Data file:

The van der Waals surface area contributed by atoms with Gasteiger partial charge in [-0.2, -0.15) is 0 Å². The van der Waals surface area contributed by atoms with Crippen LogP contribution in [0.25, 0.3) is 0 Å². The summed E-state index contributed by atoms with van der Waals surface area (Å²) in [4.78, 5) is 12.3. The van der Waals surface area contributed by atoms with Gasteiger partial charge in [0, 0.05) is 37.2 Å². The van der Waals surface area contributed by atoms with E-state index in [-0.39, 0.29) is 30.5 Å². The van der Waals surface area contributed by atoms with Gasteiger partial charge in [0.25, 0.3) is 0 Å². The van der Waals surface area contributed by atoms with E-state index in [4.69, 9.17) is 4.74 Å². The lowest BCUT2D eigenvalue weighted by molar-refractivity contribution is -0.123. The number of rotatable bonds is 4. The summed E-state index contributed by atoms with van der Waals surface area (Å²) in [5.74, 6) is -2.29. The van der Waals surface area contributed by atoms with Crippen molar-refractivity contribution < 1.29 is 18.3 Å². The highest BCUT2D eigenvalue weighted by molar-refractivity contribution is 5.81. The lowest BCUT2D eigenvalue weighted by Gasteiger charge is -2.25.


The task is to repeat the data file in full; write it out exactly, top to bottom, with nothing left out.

The van der Waals surface area contributed by atoms with Gasteiger partial charge in [-0.2, -0.15) is 0 Å². The van der Waals surface area contributed by atoms with Crippen LogP contribution in [0.25, 0.3) is 0 Å². The summed E-state index contributed by atoms with van der Waals surface area (Å²) in [4.78, 5) is 12.3. The van der Waals surface area contributed by atoms with Gasteiger partial charge in [0, 0.05) is 37.2 Å². The van der Waals surface area contributed by atoms with E-state index in [-0.39, 0.29) is 30.5 Å². The van der Waals surface area contributed by atoms with Gasteiger partial charge in [0.25, 0.3) is 0 Å². The van der Waals surface area contributed by atoms with E-state index in [4.69, 9.17) is 4.74 Å². The lowest BCUT2D eigenvalue weighted by molar-refractivity contribution is -0.123. The number of rotatable bonds is 4. The summed E-state index contributed by atoms with van der Waals surface area (Å²) in [5.74, 6) is -2.29. The van der Waals surface area contributed by atoms with Crippen molar-refractivity contribution < 1.29 is 18.3 Å². The highest BCUT2D eigenvalue weighted by molar-refractivity contribution is 5.81. The lowest BCUT2D eigenvalue weighted by Gasteiger charge is -2.25.